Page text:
UMW Faculty Academy Day Two Workshop

It’s the end of the first, remarkable day at University of Mary Washington’s Faculty Academy 2007. Hearing Gardner Campbell, Alan Levine, Laura Blankenship, Steve Greenlaw and the inimitable Jim Groom –for starters– present, share stories, and converse–well, it’s been an inspiring day. And as a result I’m almost ready to explore Twitter and get back into Second Life, this time with a voice.
I’ll blog my talk and my responses to other talks when I can (I have several other talks and workshops nipping at the heels of this one, so I’ll be a day or two in the posting, I’m sure.)

But for now–here are some materials for my Day Two Workshop:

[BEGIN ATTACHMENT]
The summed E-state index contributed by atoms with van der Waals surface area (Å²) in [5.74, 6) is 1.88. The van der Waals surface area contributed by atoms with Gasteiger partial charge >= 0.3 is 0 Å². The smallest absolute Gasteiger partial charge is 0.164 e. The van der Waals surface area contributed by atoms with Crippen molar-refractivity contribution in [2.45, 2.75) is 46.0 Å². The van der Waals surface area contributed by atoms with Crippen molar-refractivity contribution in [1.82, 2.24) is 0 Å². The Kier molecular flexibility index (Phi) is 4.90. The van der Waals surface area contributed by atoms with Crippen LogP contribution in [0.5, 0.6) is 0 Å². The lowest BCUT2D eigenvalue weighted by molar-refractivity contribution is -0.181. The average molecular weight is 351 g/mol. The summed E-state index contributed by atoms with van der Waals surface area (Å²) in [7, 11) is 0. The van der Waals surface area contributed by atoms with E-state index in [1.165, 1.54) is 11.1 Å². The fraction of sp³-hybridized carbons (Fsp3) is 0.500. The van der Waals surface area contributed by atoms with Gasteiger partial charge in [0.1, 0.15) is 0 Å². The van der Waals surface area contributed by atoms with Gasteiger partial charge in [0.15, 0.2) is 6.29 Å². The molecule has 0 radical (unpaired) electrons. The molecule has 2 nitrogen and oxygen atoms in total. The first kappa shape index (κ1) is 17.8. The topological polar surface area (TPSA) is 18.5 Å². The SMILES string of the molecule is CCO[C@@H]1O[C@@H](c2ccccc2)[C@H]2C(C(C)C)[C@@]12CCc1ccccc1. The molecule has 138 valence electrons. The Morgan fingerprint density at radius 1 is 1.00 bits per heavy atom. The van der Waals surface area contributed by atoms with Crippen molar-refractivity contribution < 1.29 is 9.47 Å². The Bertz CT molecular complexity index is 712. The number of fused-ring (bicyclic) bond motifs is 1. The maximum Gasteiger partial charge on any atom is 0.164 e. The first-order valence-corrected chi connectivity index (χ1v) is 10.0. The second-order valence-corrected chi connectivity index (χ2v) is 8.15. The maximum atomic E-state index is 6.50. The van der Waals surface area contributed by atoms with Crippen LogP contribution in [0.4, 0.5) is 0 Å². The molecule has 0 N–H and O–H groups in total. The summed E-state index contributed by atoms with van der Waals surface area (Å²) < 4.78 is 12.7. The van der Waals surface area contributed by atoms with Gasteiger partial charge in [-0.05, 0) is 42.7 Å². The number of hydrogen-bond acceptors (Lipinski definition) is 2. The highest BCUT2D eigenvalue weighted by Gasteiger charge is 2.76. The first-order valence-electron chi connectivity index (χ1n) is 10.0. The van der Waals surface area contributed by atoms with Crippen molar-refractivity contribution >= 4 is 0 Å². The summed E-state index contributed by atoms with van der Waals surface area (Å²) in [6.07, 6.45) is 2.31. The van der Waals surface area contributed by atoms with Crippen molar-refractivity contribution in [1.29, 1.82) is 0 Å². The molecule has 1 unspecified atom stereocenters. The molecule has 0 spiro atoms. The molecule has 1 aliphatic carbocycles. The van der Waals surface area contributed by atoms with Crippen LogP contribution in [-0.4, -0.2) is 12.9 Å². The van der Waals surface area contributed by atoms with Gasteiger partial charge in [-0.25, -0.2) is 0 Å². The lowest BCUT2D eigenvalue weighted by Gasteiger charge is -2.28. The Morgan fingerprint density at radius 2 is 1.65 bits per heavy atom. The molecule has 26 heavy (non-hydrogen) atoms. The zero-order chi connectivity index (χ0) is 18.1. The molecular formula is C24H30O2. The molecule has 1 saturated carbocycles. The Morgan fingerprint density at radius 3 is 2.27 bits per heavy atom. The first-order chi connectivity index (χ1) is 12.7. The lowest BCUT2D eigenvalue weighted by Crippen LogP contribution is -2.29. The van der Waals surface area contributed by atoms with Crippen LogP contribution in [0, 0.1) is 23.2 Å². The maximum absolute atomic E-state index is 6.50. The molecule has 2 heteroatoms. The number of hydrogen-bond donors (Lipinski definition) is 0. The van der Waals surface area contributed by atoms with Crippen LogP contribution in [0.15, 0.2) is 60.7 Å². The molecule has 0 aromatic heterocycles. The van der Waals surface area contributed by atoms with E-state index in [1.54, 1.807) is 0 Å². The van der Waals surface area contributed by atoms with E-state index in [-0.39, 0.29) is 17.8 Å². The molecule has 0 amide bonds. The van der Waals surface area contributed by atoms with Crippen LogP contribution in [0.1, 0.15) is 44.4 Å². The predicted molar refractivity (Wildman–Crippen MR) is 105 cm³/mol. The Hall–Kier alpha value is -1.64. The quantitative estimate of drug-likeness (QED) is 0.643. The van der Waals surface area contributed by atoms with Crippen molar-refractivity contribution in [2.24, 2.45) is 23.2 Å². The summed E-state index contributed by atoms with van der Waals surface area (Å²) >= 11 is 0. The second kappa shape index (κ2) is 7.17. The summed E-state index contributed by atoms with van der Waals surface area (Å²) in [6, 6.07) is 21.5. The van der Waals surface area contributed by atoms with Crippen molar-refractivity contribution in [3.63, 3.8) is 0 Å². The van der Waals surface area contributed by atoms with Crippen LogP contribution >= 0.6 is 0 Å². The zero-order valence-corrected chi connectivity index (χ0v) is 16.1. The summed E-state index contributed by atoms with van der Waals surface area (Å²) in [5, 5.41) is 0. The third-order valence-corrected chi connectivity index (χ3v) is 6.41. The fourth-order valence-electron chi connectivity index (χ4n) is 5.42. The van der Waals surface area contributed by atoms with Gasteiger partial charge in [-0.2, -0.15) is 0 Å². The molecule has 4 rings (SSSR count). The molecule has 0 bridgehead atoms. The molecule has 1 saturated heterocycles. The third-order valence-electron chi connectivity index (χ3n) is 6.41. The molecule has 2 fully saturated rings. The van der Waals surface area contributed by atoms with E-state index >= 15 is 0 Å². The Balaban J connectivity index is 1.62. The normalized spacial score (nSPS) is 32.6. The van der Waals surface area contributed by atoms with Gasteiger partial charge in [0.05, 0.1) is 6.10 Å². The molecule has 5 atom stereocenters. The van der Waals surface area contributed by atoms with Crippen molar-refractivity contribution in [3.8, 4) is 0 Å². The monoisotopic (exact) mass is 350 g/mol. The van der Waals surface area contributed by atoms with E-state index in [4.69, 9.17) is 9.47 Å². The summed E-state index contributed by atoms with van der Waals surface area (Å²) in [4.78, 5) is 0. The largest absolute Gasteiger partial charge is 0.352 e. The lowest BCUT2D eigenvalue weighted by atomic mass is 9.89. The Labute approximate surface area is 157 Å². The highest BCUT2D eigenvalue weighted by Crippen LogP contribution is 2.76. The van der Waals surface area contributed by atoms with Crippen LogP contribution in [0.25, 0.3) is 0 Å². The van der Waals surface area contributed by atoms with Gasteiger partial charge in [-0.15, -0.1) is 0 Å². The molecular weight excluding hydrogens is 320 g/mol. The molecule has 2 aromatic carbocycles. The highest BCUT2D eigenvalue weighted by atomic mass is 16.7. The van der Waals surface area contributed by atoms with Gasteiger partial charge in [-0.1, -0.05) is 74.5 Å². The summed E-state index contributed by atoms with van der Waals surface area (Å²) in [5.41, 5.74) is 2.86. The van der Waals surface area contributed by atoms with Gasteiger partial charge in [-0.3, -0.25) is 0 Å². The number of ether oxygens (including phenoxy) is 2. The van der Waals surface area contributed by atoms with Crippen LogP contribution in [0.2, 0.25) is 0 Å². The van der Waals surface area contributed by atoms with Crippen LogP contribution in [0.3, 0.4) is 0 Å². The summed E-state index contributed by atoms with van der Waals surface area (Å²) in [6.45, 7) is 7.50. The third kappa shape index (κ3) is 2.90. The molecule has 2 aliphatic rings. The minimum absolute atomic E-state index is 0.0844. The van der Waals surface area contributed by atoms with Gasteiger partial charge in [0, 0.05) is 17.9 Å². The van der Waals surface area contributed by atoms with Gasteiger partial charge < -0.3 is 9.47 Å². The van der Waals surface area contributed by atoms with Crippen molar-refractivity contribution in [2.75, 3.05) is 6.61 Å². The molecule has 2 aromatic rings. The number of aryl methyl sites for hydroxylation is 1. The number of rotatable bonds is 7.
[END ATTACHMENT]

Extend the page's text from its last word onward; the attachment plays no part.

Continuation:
Twenty-First Century Entrances and Exits: Planning for the Crucial First and Last Weeks of the Web 2.0 Semester

It’s one thing to understand why we need to integrate Web 2.0 practices into our teaching; it’s another to do so gracefully and effectively within a semester system. How do we actually move into and then out of courses that take advantage of a full range of teaching and learning spaces, technologies and relationships? Do we start students out on course blogs and/or wikis the first day or do we start out in traditional reading and responding and move slowly into more innovative practices? How do we pull in RSS and tagging, multimedia composing and sharing? Do we take time to run technology workshops for our students? How much time? How and when do we weave in the core subject matter? How do we prepare our students for the freefall experience of the first weeks of this kind of classroom?